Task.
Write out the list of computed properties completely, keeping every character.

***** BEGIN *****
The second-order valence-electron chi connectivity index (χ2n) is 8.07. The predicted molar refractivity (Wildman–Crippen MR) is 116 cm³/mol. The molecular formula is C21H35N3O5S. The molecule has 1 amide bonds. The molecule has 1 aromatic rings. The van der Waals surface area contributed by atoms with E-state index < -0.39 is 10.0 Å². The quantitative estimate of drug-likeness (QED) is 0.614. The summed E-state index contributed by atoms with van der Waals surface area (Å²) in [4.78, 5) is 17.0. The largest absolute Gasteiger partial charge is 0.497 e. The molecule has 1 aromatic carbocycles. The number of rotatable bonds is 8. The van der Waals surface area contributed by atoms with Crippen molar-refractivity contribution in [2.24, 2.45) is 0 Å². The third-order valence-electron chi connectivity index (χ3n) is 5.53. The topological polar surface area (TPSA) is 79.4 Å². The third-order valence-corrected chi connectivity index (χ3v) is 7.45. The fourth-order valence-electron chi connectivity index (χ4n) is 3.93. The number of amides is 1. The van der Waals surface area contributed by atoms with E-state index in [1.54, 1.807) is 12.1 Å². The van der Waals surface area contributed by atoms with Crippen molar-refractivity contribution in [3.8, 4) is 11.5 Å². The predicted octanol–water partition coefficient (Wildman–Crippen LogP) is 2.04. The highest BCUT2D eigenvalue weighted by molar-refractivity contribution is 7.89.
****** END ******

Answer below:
The second-order valence-electron chi connectivity index (χ2n) is 8.07. The predicted molar refractivity (Wildman–Crippen MR) is 116 cm³/mol. The molecular formula is C21H35N3O5S. The molecule has 1 amide bonds. The molecule has 1 aromatic rings. The van der Waals surface area contributed by atoms with E-state index < -0.39 is 10.0 Å². The quantitative estimate of drug-likeness (QED) is 0.614. The summed E-state index contributed by atoms with van der Waals surface area (Å²) in [4.78, 5) is 17.0. The largest absolute Gasteiger partial charge is 0.497 e. The molecule has 1 aromatic carbocycles. The number of rotatable bonds is 8. The van der Waals surface area contributed by atoms with Crippen molar-refractivity contribution in [2.24, 2.45) is 0 Å². The third-order valence-electron chi connectivity index (χ3n) is 5.53. The topological polar surface area (TPSA) is 79.4 Å². The third-order valence-corrected chi connectivity index (χ3v) is 7.45. The fourth-order valence-electron chi connectivity index (χ4n) is 3.93. The number of amides is 1. The van der Waals surface area contributed by atoms with E-state index in [1.54, 1.807) is 12.1 Å². The van der Waals surface area contributed by atoms with Crippen molar-refractivity contribution in [3.8, 4) is 11.5 Å². The predicted octanol–water partition coefficient (Wildman–Crippen LogP) is 2.04. The highest BCUT2D eigenvalue weighted by molar-refractivity contribution is 7.89.